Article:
Twin Atlantic have been back in England touring as headliners on what is known as their ‘intimate club tour’.
But their Live Lounge gig didn’t seem quite so intimate as the band added Durham to their itinerary and they seemed slightly apprehensive to be playing a larger than expected venue.
On reflection any nerves were understandable given the fact they hadn’t been in headliner mode for a while. Fortunately the turnout was decent and although the floor wasn’t filled with bodies, a positive vibe underpinned an expectant audience.
Local band Laconia were first on the bill and their return to home soil, following some serious magazine backing and big name support slots, was hotly anticipated. The band played a good set yet the members seemed indifferent to being there – not at their best by some way and such a shame for the locals.
The vibe took a 180 degree turn as Stagecoach kicked off their entertainment with a cacophony of sounds from the vocalist and what looked like a mandolin player. At first the majority of the crowd didn’t appear to know how to receive the Surrey quintet but their later songs were taken in good spirit and the set became better and better. They definitely brought something different to the mix: quirky frontmen, raging enthusiasm, energy and the mandolin player…when he climbed onto the PA and into the crowd, before handing a shy lad his instrument to finish off the song, the entertainment level reached a suitable crescendo.
The long awaited Glasgow-bred Twin Atlantic took to the stage tentatively but any apprehension didn’t last. The band seemed genuinely comfortable playing to a modest crowd after supporting big acts like Smashing Pumpkins and Biffy Clyro and lead vocalist Sam McTrusty mentioned seeing friendly faces in the crowd with a genuine smile on his face.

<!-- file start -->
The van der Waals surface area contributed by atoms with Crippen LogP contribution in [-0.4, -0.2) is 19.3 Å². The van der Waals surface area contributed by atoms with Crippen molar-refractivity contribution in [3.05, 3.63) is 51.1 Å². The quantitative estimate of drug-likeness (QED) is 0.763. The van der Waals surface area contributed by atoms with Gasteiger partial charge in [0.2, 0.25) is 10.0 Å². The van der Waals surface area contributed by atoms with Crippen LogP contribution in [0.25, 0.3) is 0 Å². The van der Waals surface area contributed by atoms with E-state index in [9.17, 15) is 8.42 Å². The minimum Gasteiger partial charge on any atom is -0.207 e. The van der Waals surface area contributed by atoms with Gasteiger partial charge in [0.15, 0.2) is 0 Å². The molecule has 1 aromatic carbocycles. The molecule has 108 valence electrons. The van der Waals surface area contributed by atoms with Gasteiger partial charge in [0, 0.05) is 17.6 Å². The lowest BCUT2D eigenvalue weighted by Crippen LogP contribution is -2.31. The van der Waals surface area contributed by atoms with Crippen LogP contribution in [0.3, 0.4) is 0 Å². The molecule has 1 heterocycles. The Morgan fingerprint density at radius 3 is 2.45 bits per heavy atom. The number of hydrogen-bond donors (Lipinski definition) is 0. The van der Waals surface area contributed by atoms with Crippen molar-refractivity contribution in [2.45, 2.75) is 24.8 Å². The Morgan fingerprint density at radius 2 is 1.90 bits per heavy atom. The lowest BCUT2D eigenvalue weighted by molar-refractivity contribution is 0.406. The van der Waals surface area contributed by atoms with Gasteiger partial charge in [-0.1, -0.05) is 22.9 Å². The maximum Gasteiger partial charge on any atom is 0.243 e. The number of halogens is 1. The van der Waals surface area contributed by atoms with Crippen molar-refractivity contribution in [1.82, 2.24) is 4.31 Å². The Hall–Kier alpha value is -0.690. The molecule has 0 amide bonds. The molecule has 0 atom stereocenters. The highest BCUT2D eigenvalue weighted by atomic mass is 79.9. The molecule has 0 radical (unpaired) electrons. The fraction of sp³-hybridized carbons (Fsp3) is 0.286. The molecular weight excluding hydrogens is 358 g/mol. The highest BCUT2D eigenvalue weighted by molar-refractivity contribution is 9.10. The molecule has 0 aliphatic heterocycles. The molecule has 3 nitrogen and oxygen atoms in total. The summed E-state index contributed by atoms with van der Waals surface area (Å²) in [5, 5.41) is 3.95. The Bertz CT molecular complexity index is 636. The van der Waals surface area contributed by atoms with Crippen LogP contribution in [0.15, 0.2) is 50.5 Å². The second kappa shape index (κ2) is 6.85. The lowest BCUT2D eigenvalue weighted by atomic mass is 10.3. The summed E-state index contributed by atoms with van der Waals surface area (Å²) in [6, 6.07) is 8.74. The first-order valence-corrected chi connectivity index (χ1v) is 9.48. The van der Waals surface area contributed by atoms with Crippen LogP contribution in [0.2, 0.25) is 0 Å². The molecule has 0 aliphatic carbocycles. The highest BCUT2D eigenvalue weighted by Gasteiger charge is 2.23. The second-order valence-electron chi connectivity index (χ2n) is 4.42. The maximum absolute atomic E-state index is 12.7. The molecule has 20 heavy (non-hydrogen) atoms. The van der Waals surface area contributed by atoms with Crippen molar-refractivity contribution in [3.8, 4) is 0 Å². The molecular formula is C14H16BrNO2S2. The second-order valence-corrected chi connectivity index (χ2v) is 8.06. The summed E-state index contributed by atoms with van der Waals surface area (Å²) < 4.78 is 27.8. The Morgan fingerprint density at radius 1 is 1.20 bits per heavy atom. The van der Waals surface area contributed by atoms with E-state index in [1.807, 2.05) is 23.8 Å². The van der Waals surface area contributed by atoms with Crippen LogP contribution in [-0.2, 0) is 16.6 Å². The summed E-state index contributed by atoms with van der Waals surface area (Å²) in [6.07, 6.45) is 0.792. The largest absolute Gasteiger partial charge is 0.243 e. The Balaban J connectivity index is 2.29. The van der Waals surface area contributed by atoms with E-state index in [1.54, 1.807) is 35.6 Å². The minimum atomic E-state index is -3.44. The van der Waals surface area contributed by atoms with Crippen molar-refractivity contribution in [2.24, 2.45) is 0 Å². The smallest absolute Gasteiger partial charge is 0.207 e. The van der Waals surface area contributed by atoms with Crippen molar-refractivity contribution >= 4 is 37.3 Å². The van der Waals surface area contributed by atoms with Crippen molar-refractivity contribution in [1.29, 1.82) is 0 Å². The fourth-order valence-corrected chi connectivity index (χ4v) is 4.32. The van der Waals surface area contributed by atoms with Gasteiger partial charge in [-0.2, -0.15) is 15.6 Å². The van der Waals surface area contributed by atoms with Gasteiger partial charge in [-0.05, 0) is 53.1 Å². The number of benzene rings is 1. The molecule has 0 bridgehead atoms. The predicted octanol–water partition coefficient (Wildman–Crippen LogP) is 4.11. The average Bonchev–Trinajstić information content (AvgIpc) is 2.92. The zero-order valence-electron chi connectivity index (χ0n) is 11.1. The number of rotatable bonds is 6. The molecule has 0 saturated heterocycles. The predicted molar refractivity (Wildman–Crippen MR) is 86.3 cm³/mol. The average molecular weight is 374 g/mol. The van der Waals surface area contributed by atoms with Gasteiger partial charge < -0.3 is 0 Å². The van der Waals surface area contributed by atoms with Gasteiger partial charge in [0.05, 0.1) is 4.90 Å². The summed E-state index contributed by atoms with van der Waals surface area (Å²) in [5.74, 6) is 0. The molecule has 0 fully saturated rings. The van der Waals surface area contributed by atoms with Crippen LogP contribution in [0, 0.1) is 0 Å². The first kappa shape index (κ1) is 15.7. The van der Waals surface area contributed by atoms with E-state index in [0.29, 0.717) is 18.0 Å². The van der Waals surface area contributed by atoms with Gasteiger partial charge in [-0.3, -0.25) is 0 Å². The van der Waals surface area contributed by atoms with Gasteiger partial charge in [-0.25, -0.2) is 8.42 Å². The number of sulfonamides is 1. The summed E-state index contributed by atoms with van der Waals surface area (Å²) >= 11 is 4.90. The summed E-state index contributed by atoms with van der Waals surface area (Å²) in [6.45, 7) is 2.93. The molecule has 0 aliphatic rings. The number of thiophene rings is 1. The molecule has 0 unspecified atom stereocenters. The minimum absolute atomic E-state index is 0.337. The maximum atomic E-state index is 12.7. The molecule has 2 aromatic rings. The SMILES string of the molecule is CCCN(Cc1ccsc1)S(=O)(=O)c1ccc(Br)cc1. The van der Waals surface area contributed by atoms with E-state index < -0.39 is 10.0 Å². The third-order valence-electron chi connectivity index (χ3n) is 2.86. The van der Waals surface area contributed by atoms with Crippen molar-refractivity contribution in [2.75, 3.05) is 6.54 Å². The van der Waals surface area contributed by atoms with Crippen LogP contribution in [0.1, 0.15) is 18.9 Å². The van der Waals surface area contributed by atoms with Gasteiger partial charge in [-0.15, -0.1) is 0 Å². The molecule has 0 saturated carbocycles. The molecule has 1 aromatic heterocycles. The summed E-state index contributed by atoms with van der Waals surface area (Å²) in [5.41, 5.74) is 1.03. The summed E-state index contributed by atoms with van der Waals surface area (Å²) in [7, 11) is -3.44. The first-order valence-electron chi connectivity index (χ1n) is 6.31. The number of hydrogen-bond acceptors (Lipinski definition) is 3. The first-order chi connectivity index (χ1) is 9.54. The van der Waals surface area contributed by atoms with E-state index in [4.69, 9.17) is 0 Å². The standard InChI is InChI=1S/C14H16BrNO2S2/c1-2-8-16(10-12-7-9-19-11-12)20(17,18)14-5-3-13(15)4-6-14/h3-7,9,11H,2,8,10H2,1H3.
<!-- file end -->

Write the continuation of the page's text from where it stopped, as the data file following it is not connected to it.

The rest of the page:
The set was like a breath of fresh air, with authentic vocals rather than a shameful American or faux-Cockney accent and guitarist Barry McKenna’s switch between guitar and electric cello on a couple of songs brought about a contemporary and imaginative use of a generically classical instrument.
Although Twin Atlantic are a quartet, they held the presence of a bigger band on stage as drummer Craig Kneale was absolutely solid and flawless in his playing, Ross McKnae switched between guitar and keyboard fittingly and McTrusty’s vibrant stage presence plus McKenna’s guitar licks and cello fuelled their songs with life.
All in all the band made a mark on the North East and will undoubtedly progress towards bigger and better things in the very near future. Watch this space.